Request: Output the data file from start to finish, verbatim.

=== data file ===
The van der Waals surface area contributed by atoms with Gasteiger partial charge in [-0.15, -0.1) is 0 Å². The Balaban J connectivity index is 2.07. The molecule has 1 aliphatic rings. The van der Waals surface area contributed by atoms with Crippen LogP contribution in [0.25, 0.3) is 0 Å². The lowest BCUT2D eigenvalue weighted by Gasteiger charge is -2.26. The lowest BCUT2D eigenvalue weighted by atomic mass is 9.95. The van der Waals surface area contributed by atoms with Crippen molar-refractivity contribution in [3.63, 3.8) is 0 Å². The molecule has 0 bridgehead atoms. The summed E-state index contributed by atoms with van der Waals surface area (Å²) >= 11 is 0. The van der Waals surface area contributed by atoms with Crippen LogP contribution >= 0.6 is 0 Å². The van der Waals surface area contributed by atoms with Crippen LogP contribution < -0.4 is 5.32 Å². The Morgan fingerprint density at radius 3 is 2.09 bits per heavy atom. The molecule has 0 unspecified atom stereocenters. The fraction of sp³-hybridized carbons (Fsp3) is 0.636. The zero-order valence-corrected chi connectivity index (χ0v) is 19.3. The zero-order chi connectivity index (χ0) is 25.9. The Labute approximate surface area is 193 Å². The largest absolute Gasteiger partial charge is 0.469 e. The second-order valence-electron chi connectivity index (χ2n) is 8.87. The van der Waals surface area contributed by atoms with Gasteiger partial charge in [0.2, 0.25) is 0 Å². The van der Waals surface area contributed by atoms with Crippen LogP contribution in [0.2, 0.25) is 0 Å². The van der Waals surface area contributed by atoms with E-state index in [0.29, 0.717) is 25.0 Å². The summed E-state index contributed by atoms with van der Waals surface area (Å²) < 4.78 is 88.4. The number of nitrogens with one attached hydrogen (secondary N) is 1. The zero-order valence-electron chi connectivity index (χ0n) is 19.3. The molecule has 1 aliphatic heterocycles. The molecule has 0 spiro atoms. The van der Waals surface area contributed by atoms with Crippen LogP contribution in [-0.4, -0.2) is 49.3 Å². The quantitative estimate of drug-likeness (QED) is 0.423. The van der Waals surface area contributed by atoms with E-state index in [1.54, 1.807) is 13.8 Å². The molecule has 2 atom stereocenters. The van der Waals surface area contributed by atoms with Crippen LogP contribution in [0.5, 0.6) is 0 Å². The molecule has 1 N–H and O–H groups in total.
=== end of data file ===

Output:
The van der Waals surface area contributed by atoms with Gasteiger partial charge in [-0.15, -0.1) is 0 Å². The Balaban J connectivity index is 2.07. The molecule has 1 aliphatic rings. The van der Waals surface area contributed by atoms with Crippen LogP contribution in [0.25, 0.3) is 0 Å². The lowest BCUT2D eigenvalue weighted by Gasteiger charge is -2.26. The lowest BCUT2D eigenvalue weighted by atomic mass is 9.95. The van der Waals surface area contributed by atoms with Crippen molar-refractivity contribution in [3.63, 3.8) is 0 Å². The molecule has 0 bridgehead atoms. The summed E-state index contributed by atoms with van der Waals surface area (Å²) >= 11 is 0. The van der Waals surface area contributed by atoms with Crippen LogP contribution >= 0.6 is 0 Å². The van der Waals surface area contributed by atoms with Crippen LogP contribution < -0.4 is 5.32 Å². The Morgan fingerprint density at radius 3 is 2.09 bits per heavy atom. The molecule has 0 unspecified atom stereocenters. The fraction of sp³-hybridized carbons (Fsp3) is 0.636. The zero-order valence-corrected chi connectivity index (χ0v) is 19.3. The zero-order chi connectivity index (χ0) is 25.9. The Labute approximate surface area is 193 Å². The largest absolute Gasteiger partial charge is 0.469 e. The second-order valence-electron chi connectivity index (χ2n) is 8.87. The van der Waals surface area contributed by atoms with Gasteiger partial charge in [0.2, 0.25) is 0 Å². The van der Waals surface area contributed by atoms with Crippen LogP contribution in [0.2, 0.25) is 0 Å². The van der Waals surface area contributed by atoms with E-state index in [0.29, 0.717) is 25.0 Å². The summed E-state index contributed by atoms with van der Waals surface area (Å²) < 4.78 is 88.4. The number of nitrogens with one attached hydrogen (secondary N) is 1. The zero-order valence-electron chi connectivity index (χ0n) is 19.3. The molecule has 1 aliphatic heterocycles. The molecule has 0 spiro atoms. The van der Waals surface area contributed by atoms with Crippen LogP contribution in [-0.4, -0.2) is 49.3 Å². The quantitative estimate of drug-likeness (QED) is 0.423. The van der Waals surface area contributed by atoms with E-state index in [1.54, 1.807) is 13.8 Å². The molecule has 2 atom stereocenters. The van der Waals surface area contributed by atoms with Crippen LogP contribution in [0.5, 0.6) is 0 Å². The molecule has 1 N–H and O–H groups in total.